Hartford Financial Services has decreased the fees associated with six of its mutual funds available to retail investors through advisors.
A share expense ratios on The Hartford Diversified International Fund are down 20 basis points to 1.45%; The Hartford Fundamental Growth Fund are down 15 basis points to 1.3%; The Hartford Global Research Fund dropped five basis points to 1.45%; The Hartford International Growth Fund is also down five basis points to 1.55%; The Hartford International Opportunities Fund now costs 1.3%, down 20 basis points; and The Hartford Value Fund charges 1.2%, down 20 basis points.
“I wouldn’t say it’s in response to anything else in the industry,” says Keith Sloane, senior vice president of The Hartford Mutual Funds. “But there is high demand for these products and we want to keep momentum going.”
Katie Rushkewicz, a mutual fund analyst at Morningstar, agrees that cutting costs for investors will make The Hartford more competitive, but adds, “I think they could have come down more.” Indeed, with these cuts, The Hartford has merely lowered its prices closer to industry category medians. Only The Hartford International Opportunities is in the lowest quintile in terms of fees. All the others are within five basis points, more or less, than their category medians.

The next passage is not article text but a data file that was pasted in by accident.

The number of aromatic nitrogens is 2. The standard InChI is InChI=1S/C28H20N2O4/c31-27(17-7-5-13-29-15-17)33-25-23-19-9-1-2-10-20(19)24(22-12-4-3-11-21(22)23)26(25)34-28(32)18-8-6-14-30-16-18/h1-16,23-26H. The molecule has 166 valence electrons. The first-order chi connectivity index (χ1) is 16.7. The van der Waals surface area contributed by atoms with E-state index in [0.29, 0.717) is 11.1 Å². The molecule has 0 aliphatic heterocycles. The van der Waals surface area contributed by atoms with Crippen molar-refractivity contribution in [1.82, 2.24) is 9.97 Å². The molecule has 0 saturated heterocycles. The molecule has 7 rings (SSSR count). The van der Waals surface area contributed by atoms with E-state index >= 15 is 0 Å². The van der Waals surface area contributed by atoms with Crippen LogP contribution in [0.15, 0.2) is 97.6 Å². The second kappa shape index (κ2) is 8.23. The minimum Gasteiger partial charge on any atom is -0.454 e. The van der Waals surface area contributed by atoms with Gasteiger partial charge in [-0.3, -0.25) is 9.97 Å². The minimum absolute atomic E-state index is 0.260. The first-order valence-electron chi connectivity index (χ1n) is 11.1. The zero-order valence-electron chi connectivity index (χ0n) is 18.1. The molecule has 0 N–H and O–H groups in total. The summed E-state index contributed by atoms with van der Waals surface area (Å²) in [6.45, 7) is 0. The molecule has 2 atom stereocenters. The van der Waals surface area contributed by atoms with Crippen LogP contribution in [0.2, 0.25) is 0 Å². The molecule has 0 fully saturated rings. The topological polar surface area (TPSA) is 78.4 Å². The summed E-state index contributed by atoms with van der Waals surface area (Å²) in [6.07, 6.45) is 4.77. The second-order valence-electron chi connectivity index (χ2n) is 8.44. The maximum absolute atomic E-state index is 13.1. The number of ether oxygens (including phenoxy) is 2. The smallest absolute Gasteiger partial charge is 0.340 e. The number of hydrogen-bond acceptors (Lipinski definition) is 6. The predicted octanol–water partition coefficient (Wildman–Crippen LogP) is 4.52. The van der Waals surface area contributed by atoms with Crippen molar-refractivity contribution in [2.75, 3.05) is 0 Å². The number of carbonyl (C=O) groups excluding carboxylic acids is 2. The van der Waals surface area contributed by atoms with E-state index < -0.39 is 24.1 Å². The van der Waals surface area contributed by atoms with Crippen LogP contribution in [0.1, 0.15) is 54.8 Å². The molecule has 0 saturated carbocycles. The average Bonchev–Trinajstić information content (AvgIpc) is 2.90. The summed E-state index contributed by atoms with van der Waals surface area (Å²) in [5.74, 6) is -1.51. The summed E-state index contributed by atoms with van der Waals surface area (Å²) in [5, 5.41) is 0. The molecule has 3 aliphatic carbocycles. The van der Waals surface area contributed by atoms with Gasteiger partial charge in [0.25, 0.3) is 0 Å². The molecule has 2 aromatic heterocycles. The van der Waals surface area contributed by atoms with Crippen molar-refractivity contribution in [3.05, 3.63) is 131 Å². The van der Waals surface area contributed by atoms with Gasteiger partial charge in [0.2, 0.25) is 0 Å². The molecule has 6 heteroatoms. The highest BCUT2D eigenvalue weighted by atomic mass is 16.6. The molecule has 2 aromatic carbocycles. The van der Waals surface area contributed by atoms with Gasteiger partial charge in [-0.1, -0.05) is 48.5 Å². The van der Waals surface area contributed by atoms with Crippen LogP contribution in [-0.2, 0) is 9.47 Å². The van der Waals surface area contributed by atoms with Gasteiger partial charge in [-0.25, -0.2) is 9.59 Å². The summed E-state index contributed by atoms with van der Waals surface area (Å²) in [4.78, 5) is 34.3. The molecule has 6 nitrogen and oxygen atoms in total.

“The Hartford has the brand,” Rushkewicz says, “but cost is still a factor for a lot of investors, and we’ve seen flows into funds that are the low-cost leaders. And I guess this is why more people are making the case for doing it yourself with no-load funds.”
Morningstar typically likes to see fund fees fall well below their category medians, especially larger funds, in order to recommend them. “To be very competitive, The Hartford’s expense ratios would have to fall into the first quintile,” Rushkewicz says.